The Sounds & the Fury…

I’m back. Although I didn’t write HERE on my Spring Break, I did write. And read a LOT. And submit poems to journals, which I haven’t done in quite some time. But after reading the round-up this week on Dave Bonta’s site, I have decided to embark on some sort of poetry endeavor for April.

Although I always fail at 30/30 attempts–this is not hyperbole, I mean ALWAYS–I decided to try something different. I am going to try to write something every day that plays with sound and tone – phrases, wordplay, etc. – and, in this way, I will free myself from the pressure to even make sense!

Somewhere, I truly cannot remember where, I was introduced to an exercise that I have already used both days of April so far. I will share it here in the hopes that it might give you some ideas about playing with sound.

  1. Start with a lengthy word that has a variety of letters. (I have used the words. ventriloquist, paraphernalia, hypersensitive, and inconsequential. You can use any word you choose!)
  2. Spend some time making a word bank of every word you can create from the letters in that long word. Three letters or more. You may only use a letter twice if it actually appears twice in the word.
  3. Once you have a substantial word bank, start to play with creating phrase combinations. Once you have a few that you like, see if you can use words on the list and other words that stay in that sound family to write a lyric or tone poem.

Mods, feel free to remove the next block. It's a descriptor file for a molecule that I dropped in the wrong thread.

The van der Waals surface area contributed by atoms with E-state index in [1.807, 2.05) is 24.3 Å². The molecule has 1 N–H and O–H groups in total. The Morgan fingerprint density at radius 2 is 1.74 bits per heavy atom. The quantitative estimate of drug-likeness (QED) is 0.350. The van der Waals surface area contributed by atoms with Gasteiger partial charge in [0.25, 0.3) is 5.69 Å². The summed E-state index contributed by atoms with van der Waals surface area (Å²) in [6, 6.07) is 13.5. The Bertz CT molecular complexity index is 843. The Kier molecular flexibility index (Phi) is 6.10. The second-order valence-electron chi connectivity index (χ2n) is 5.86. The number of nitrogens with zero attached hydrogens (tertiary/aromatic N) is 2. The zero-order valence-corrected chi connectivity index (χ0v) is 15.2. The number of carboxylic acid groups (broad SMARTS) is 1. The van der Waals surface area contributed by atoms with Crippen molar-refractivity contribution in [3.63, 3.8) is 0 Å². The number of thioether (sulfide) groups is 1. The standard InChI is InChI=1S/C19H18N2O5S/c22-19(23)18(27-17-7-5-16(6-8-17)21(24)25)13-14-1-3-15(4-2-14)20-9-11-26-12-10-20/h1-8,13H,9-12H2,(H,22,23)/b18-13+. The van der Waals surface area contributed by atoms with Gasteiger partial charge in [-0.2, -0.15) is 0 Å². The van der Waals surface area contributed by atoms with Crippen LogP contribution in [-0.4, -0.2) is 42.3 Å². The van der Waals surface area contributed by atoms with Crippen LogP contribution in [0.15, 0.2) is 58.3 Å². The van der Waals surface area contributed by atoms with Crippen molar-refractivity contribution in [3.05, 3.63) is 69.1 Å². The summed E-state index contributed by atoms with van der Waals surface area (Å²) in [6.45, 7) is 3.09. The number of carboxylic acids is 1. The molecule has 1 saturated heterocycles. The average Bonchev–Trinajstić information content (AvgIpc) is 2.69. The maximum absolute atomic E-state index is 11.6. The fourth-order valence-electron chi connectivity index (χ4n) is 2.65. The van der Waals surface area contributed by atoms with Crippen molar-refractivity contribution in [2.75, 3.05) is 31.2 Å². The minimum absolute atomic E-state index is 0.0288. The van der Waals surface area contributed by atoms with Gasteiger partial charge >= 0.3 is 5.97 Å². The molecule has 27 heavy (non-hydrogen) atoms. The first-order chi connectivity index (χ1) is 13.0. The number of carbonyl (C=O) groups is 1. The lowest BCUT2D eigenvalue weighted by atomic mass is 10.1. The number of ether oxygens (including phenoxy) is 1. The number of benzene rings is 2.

Last night, my husband gave me the word paraphernalia. My favorite phrases were: repel the leperthe bells peal, a panel of liars, the rapier’s rip.  I ended up with a draft that might be going in the direction of a “dark days” type of poem. Today with my students, we brainstormed a list from ventriloquist. My favorite phrase from that list was a quiver in the soil brings violets.

So I have a plan. Which may not come to fruition. But I am enjoying the music, nonetheless.

***

If you are looking for prompts for your 30/30, when I first started this blog seven years ago, I posted a prompt a week under the label The Poetry Tow Truck. That archive of 52 prompts can be found here – since it’s been so long, I may go back and try some of them again myself!

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